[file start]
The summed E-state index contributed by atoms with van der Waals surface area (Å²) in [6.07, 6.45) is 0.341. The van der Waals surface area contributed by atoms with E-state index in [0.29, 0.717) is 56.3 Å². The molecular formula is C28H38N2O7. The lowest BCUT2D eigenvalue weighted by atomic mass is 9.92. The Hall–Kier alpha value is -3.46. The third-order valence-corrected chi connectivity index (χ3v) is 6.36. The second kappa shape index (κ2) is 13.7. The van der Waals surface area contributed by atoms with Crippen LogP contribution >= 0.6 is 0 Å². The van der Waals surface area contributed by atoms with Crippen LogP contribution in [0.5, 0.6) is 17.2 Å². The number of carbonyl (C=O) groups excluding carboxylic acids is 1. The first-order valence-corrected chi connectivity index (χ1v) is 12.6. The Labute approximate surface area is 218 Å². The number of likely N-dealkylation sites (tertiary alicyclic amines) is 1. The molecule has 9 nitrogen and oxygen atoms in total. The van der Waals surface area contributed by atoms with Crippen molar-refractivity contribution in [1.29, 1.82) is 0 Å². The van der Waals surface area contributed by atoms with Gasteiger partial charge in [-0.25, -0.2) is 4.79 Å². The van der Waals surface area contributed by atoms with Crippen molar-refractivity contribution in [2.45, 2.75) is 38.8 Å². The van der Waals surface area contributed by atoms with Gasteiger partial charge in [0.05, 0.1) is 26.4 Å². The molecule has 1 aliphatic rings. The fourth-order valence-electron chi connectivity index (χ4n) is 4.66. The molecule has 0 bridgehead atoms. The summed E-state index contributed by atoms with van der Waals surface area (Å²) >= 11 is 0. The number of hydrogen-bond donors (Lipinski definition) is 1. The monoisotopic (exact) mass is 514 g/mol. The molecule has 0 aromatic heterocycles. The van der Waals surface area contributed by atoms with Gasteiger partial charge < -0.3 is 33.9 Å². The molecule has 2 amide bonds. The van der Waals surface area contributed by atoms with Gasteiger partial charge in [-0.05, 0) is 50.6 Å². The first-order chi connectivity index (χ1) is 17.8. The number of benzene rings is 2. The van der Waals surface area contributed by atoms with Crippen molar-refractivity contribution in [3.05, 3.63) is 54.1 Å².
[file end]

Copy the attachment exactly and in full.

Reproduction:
The summed E-state index contributed by atoms with van der Waals surface area (Å²) in [6.07, 6.45) is 0.341. The van der Waals surface area contributed by atoms with E-state index in [0.29, 0.717) is 56.3 Å². The molecular formula is C28H38N2O7. The lowest BCUT2D eigenvalue weighted by atomic mass is 9.92. The Hall–Kier alpha value is -3.46. The third-order valence-corrected chi connectivity index (χ3v) is 6.36. The second kappa shape index (κ2) is 13.7. The van der Waals surface area contributed by atoms with Crippen LogP contribution >= 0.6 is 0 Å². The van der Waals surface area contributed by atoms with Crippen LogP contribution in [0.5, 0.6) is 17.2 Å². The number of carbonyl (C=O) groups excluding carboxylic acids is 1. The first-order valence-corrected chi connectivity index (χ1v) is 12.6. The Labute approximate surface area is 218 Å². The number of likely N-dealkylation sites (tertiary alicyclic amines) is 1. The molecule has 9 nitrogen and oxygen atoms in total. The van der Waals surface area contributed by atoms with Crippen molar-refractivity contribution in [1.29, 1.82) is 0 Å². The van der Waals surface area contributed by atoms with Gasteiger partial charge in [-0.25, -0.2) is 4.79 Å². The van der Waals surface area contributed by atoms with Crippen molar-refractivity contribution in [2.45, 2.75) is 38.8 Å². The van der Waals surface area contributed by atoms with Gasteiger partial charge in [0.05, 0.1) is 26.4 Å². The molecule has 1 aliphatic rings. The fourth-order valence-electron chi connectivity index (χ4n) is 4.66. The molecule has 0 bridgehead atoms. The summed E-state index contributed by atoms with van der Waals surface area (Å²) >= 11 is 0. The number of hydrogen-bond donors (Lipinski definition) is 1. The monoisotopic (exact) mass is 514 g/mol. The molecule has 0 aromatic heterocycles. The van der Waals surface area contributed by atoms with Gasteiger partial charge < -0.3 is 33.9 Å². The molecule has 2 amide bonds. The van der Waals surface area contributed by atoms with Gasteiger partial charge in [-0.05, 0) is 50.6 Å². The first-order chi connectivity index (χ1) is 17.8. The number of benzene rings is 2. The van der Waals surface area contributed by atoms with Crippen molar-refractivity contribution in [3.05, 3.63) is 54.1 Å².